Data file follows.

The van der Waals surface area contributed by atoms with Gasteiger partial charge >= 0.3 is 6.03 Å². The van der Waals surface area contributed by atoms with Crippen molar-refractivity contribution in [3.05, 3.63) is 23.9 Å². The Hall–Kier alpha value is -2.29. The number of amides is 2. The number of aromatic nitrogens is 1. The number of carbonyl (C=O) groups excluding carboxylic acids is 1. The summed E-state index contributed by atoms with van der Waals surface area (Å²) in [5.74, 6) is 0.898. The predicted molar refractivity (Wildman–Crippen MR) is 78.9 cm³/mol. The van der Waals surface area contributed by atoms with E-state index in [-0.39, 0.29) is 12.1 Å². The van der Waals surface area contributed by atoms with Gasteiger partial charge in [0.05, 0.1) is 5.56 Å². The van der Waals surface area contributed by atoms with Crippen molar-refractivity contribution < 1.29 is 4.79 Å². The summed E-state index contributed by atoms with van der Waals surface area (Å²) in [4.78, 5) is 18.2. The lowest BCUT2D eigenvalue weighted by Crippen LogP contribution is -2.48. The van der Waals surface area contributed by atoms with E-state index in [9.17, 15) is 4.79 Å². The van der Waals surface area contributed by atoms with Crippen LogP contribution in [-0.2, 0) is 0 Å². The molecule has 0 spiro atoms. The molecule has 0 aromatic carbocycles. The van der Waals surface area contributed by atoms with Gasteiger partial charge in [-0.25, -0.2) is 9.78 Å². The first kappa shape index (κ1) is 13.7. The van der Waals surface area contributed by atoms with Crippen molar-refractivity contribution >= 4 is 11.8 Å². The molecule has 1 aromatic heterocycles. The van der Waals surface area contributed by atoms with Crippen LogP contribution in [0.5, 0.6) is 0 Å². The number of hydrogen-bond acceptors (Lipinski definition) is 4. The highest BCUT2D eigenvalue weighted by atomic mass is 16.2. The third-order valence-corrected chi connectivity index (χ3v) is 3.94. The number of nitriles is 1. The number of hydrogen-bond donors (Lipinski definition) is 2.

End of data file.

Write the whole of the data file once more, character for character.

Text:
The van der Waals surface area contributed by atoms with Gasteiger partial charge >= 0.3 is 6.03 Å². The van der Waals surface area contributed by atoms with Crippen molar-refractivity contribution in [3.05, 3.63) is 23.9 Å². The Hall–Kier alpha value is -2.29. The number of amides is 2. The number of aromatic nitrogens is 1. The number of carbonyl (C=O) groups excluding carboxylic acids is 1. The summed E-state index contributed by atoms with van der Waals surface area (Å²) in [5.74, 6) is 0.898. The predicted molar refractivity (Wildman–Crippen MR) is 78.9 cm³/mol. The van der Waals surface area contributed by atoms with E-state index in [-0.39, 0.29) is 12.1 Å². The van der Waals surface area contributed by atoms with Gasteiger partial charge in [0.05, 0.1) is 5.56 Å². The van der Waals surface area contributed by atoms with Crippen molar-refractivity contribution < 1.29 is 4.79 Å². The summed E-state index contributed by atoms with van der Waals surface area (Å²) in [4.78, 5) is 18.2. The lowest BCUT2D eigenvalue weighted by Crippen LogP contribution is -2.48. The van der Waals surface area contributed by atoms with E-state index in [9.17, 15) is 4.79 Å². The van der Waals surface area contributed by atoms with Crippen LogP contribution in [-0.2, 0) is 0 Å². The molecule has 0 spiro atoms. The molecule has 0 aromatic carbocycles. The van der Waals surface area contributed by atoms with Gasteiger partial charge in [-0.25, -0.2) is 9.78 Å². The first kappa shape index (κ1) is 13.7. The van der Waals surface area contributed by atoms with Crippen molar-refractivity contribution >= 4 is 11.8 Å². The molecule has 1 aromatic heterocycles. The van der Waals surface area contributed by atoms with Crippen LogP contribution in [0.5, 0.6) is 0 Å². The number of hydrogen-bond acceptors (Lipinski definition) is 4. The highest BCUT2D eigenvalue weighted by atomic mass is 16.2. The third-order valence-corrected chi connectivity index (χ3v) is 3.94. The number of nitriles is 1. The number of hydrogen-bond donors (Lipinski definition) is 2.